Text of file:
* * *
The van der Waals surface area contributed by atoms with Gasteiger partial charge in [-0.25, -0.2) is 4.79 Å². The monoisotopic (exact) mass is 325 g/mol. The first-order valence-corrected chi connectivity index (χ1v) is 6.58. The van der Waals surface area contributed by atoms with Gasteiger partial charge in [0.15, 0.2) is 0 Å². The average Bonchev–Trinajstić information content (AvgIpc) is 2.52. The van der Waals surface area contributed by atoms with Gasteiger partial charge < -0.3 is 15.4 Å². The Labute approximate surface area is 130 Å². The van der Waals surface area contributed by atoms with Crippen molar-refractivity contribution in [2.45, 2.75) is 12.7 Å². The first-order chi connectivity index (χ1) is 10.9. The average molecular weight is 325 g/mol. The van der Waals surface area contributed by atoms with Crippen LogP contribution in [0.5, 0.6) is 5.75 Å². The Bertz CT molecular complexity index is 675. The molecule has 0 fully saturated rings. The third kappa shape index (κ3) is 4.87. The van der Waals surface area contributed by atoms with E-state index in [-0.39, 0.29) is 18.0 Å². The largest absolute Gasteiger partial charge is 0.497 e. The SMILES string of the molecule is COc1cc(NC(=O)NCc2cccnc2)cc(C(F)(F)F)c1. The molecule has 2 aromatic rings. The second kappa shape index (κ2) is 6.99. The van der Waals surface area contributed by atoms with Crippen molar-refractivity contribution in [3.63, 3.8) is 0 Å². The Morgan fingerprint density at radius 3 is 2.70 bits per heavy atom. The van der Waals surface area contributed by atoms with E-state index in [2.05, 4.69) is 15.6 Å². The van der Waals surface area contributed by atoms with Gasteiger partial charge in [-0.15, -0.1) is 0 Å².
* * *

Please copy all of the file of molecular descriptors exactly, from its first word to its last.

The van der Waals surface area contributed by atoms with Gasteiger partial charge in [-0.25, -0.2) is 4.79 Å². The monoisotopic (exact) mass is 325 g/mol. The first-order valence-corrected chi connectivity index (χ1v) is 6.58. The van der Waals surface area contributed by atoms with Gasteiger partial charge in [0.15, 0.2) is 0 Å². The average Bonchev–Trinajstić information content (AvgIpc) is 2.52. The van der Waals surface area contributed by atoms with Gasteiger partial charge < -0.3 is 15.4 Å². The Labute approximate surface area is 130 Å². The van der Waals surface area contributed by atoms with Crippen molar-refractivity contribution in [2.45, 2.75) is 12.7 Å². The first-order chi connectivity index (χ1) is 10.9. The average molecular weight is 325 g/mol. The van der Waals surface area contributed by atoms with Crippen LogP contribution in [0.5, 0.6) is 5.75 Å². The Bertz CT molecular complexity index is 675. The molecule has 0 fully saturated rings. The third kappa shape index (κ3) is 4.87. The van der Waals surface area contributed by atoms with E-state index in [-0.39, 0.29) is 18.0 Å². The largest absolute Gasteiger partial charge is 0.497 e. The SMILES string of the molecule is COc1cc(NC(=O)NCc2cccnc2)cc(C(F)(F)F)c1. The molecule has 2 aromatic rings. The second kappa shape index (κ2) is 6.99. The van der Waals surface area contributed by atoms with Crippen molar-refractivity contribution in [3.63, 3.8) is 0 Å². The Morgan fingerprint density at radius 3 is 2.70 bits per heavy atom. The van der Waals surface area contributed by atoms with E-state index in [2.05, 4.69) is 15.6 Å². The van der Waals surface area contributed by atoms with Gasteiger partial charge in [-0.15, -0.1) is 0 Å².